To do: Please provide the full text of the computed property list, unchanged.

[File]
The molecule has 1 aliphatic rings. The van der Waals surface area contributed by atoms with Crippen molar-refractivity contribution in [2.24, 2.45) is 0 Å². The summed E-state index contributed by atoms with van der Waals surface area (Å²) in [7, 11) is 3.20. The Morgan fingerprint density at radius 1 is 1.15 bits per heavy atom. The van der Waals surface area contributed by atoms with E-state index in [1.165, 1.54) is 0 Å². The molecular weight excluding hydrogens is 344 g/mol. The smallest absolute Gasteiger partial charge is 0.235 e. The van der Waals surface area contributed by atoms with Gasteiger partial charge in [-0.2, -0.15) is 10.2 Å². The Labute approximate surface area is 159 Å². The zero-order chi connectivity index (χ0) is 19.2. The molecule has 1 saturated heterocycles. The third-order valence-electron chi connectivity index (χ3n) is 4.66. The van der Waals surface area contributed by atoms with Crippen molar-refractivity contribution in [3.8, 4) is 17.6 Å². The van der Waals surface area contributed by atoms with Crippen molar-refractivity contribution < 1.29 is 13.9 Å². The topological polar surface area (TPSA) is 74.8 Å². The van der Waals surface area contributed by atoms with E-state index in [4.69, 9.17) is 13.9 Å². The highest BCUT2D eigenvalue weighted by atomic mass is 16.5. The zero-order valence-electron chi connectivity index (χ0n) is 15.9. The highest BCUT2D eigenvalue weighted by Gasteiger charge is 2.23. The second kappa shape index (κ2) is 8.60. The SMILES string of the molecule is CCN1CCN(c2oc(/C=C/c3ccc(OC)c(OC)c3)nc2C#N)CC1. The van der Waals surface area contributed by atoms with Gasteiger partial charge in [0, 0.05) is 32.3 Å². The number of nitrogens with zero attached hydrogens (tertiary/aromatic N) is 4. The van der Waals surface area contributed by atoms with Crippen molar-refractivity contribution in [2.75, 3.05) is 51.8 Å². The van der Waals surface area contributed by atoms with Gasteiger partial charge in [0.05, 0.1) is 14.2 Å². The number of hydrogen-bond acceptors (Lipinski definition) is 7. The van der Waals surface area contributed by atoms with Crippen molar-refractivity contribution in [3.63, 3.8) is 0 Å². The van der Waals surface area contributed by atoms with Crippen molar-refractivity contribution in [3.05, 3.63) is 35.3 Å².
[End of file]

The molecule has 1 aliphatic rings. The van der Waals surface area contributed by atoms with Crippen molar-refractivity contribution in [2.24, 2.45) is 0 Å². The summed E-state index contributed by atoms with van der Waals surface area (Å²) in [7, 11) is 3.20. The Morgan fingerprint density at radius 1 is 1.15 bits per heavy atom. The van der Waals surface area contributed by atoms with E-state index in [1.165, 1.54) is 0 Å². The molecular weight excluding hydrogens is 344 g/mol. The smallest absolute Gasteiger partial charge is 0.235 e. The van der Waals surface area contributed by atoms with Gasteiger partial charge in [-0.2, -0.15) is 10.2 Å². The Labute approximate surface area is 159 Å². The zero-order chi connectivity index (χ0) is 19.2. The molecule has 1 saturated heterocycles. The third-order valence-electron chi connectivity index (χ3n) is 4.66. The van der Waals surface area contributed by atoms with Crippen molar-refractivity contribution in [3.8, 4) is 17.6 Å². The van der Waals surface area contributed by atoms with Crippen molar-refractivity contribution < 1.29 is 13.9 Å². The topological polar surface area (TPSA) is 74.8 Å². The van der Waals surface area contributed by atoms with E-state index in [4.69, 9.17) is 13.9 Å². The highest BCUT2D eigenvalue weighted by atomic mass is 16.5. The zero-order valence-electron chi connectivity index (χ0n) is 15.9. The highest BCUT2D eigenvalue weighted by Gasteiger charge is 2.23. The second kappa shape index (κ2) is 8.60. The SMILES string of the molecule is CCN1CCN(c2oc(/C=C/c3ccc(OC)c(OC)c3)nc2C#N)CC1. The van der Waals surface area contributed by atoms with Gasteiger partial charge in [0, 0.05) is 32.3 Å². The number of nitrogens with zero attached hydrogens (tertiary/aromatic N) is 4. The van der Waals surface area contributed by atoms with Crippen molar-refractivity contribution in [2.75, 3.05) is 51.8 Å². The van der Waals surface area contributed by atoms with Gasteiger partial charge in [0.05, 0.1) is 14.2 Å². The number of hydrogen-bond acceptors (Lipinski definition) is 7. The van der Waals surface area contributed by atoms with Crippen molar-refractivity contribution in [3.63, 3.8) is 0 Å². The van der Waals surface area contributed by atoms with Crippen molar-refractivity contribution in [3.05, 3.63) is 35.3 Å².